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Frogs Are Irrational

author

Stephen Luntz

Freelance Writer

clockAug 29 2015, 20:16 UTC
2094 Frogs Are Irrational
Túngara frogs rely on voice, rather than looks, for sex appeal, but other voices can confuse. Credit: Brian Gratwicke via Wikimedia Commons

In news that might interest the newly single Miss Piggy, frogs have been observed to allow irrelevant factors to influence their mating choices. While similar behavioral traits have been demonstrated in humans, the finding shows how fundamental irrationality is to our psychology, exposing processes that rely on an assumption of rationality.

When offered the choice between two options, we can usually work out which one we prefer. Throw in a third option, inferior to either, and sometimes we end up picking second best, a product of what is known as the decoy effect. Graduate student Amanda Lea and Professor Michael Ryan of the University of Texas, Austin, found that the same applies in frogs.

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The observation is a fundamental challenge to the notion of rational choice, since Lea and Ryan note, “Rational choices exhibit regularity, whereby the relative strength of preferences between options remains stable when additional options are presented.”

So far, Lea and Ryan’s work is only on female túngara frogs (Physalaemus pustulosus), so maybe it’s not that interesting to Miss Piggy, whose enthusiasm has only been established for male Hyalinobatrachium dianae frogs. However, psychologists may feel differently.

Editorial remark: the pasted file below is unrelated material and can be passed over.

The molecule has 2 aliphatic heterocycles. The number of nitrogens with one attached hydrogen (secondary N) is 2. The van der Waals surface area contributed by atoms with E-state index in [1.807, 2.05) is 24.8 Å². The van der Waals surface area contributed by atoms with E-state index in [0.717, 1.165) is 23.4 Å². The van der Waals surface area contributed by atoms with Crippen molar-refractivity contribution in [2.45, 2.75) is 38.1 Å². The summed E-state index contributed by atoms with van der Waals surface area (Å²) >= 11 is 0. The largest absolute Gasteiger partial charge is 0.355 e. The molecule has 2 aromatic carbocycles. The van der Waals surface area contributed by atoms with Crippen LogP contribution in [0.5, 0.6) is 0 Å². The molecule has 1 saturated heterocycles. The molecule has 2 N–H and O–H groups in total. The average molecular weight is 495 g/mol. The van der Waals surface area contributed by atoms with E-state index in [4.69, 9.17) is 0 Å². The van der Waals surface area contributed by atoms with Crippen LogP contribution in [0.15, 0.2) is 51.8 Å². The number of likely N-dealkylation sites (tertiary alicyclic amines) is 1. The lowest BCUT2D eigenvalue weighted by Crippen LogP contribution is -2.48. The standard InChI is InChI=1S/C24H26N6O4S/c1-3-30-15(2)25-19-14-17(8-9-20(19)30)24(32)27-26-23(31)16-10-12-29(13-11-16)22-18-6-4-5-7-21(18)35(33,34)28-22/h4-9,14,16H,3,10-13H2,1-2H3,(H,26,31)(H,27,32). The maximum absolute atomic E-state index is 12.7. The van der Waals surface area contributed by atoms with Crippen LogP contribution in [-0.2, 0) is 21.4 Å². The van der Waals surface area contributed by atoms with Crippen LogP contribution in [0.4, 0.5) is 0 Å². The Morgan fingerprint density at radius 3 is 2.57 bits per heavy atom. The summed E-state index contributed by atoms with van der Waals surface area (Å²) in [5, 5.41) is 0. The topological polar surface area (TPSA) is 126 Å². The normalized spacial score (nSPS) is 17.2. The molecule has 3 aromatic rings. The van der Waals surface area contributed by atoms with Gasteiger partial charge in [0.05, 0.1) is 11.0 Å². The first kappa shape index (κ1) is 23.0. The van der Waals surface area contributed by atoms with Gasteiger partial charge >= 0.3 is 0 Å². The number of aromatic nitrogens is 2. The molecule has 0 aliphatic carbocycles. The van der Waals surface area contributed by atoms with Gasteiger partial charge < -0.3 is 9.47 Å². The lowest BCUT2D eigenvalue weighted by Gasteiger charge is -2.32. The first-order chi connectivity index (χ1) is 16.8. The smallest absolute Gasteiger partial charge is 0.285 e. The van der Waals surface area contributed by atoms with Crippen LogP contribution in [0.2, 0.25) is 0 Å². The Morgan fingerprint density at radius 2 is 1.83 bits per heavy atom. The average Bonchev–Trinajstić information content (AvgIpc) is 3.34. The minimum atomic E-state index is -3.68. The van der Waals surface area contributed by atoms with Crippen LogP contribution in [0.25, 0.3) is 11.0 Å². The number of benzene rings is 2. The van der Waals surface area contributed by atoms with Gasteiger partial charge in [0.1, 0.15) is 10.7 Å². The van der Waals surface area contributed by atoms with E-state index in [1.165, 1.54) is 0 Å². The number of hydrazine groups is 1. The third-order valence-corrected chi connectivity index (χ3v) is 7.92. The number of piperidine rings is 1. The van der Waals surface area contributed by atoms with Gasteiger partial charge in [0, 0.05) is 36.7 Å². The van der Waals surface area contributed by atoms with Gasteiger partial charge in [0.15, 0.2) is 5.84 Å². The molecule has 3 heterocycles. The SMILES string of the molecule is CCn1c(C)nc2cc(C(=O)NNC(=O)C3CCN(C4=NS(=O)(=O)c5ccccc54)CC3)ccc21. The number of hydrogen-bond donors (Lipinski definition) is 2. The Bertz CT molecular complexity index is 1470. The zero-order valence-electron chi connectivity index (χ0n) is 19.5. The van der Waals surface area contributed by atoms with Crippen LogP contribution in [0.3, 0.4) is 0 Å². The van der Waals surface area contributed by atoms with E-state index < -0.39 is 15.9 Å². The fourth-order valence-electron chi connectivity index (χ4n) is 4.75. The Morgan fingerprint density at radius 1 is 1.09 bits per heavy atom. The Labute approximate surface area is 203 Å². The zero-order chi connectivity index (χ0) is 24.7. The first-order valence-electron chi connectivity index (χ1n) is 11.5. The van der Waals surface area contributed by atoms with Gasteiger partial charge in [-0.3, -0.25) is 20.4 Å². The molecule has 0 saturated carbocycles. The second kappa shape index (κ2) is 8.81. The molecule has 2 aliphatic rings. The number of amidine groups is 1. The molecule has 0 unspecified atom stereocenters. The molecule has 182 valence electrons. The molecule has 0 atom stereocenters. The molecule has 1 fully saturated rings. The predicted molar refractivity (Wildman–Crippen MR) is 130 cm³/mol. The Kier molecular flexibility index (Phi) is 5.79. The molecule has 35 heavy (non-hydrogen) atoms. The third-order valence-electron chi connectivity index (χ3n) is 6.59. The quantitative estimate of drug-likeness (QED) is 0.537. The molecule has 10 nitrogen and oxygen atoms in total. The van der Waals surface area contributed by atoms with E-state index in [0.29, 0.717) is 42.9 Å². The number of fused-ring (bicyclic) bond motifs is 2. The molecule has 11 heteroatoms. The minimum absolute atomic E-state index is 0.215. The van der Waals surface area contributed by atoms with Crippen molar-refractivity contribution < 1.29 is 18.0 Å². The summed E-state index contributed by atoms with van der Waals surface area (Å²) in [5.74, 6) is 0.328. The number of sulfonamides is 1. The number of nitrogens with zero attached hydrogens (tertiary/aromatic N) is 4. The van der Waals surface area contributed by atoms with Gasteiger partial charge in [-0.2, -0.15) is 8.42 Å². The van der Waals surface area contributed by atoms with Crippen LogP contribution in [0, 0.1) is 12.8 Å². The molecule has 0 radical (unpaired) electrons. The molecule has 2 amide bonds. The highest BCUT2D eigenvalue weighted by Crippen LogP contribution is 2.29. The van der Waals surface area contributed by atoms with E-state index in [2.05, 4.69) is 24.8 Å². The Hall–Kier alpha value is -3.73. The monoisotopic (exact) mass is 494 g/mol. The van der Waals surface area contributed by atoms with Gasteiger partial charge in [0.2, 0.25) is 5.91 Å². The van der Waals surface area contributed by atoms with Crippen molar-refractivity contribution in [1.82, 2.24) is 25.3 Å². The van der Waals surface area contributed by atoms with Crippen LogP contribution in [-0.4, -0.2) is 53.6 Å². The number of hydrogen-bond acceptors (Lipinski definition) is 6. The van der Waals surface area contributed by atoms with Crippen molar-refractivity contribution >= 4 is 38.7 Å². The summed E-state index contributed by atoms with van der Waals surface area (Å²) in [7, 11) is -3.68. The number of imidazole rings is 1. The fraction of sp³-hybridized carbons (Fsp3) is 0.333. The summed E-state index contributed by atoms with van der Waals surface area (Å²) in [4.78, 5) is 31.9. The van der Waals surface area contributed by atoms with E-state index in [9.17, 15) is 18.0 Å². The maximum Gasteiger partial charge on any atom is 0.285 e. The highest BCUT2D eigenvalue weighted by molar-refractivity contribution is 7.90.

Female túngara frogs choose to mix their DNA with males that have the deepest and longest-lasting mating calls. There is a trade-off for the males, since such calls also attract predators, making the evolutionary balance a subject of interest to zoologists.

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Previous studies have found that females are not 100% reliable at picking longer calls if the difference was a small proportion of the total length.

In Science, Lea and Ryan show that female choice gets even less reliable when a third frog joins the chorus. Thus, when choosing between frog A and the slightly more sustained frog B, females mostly chose contestant B. However, shorter calls from frog C confused the female, leading to them choosing frog A more often than they would in a head-to-head battle.

Lea and Ryan made the observation using 80 female túngaras, and confirmed it in a variety of circumstances, such as when the location of the decoy was clear, as well as when it was not. While some previous studies have been inconclusive, this is the first to clearly disprove regularity in animal mate choice.

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Given the evolutionary benefits of picking the best mate, and the fact that competing calls would be something this species has plenty of experience tackling, it might seem surprising that the females could be fooled in this way.

The authors propose that in the midst of a frog chorus, thinking too hard about a decision can be as expensive as making the wrong one, either exposing oneself to predators or risking having some other frog snap up your man.

The decoy effect has been studied in humans for decisions such as buying goods and voting in crowded fields. Some pundits have even suggested political candidates can put the effect to use by encouraging weaker third parties.


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  • mate choice,

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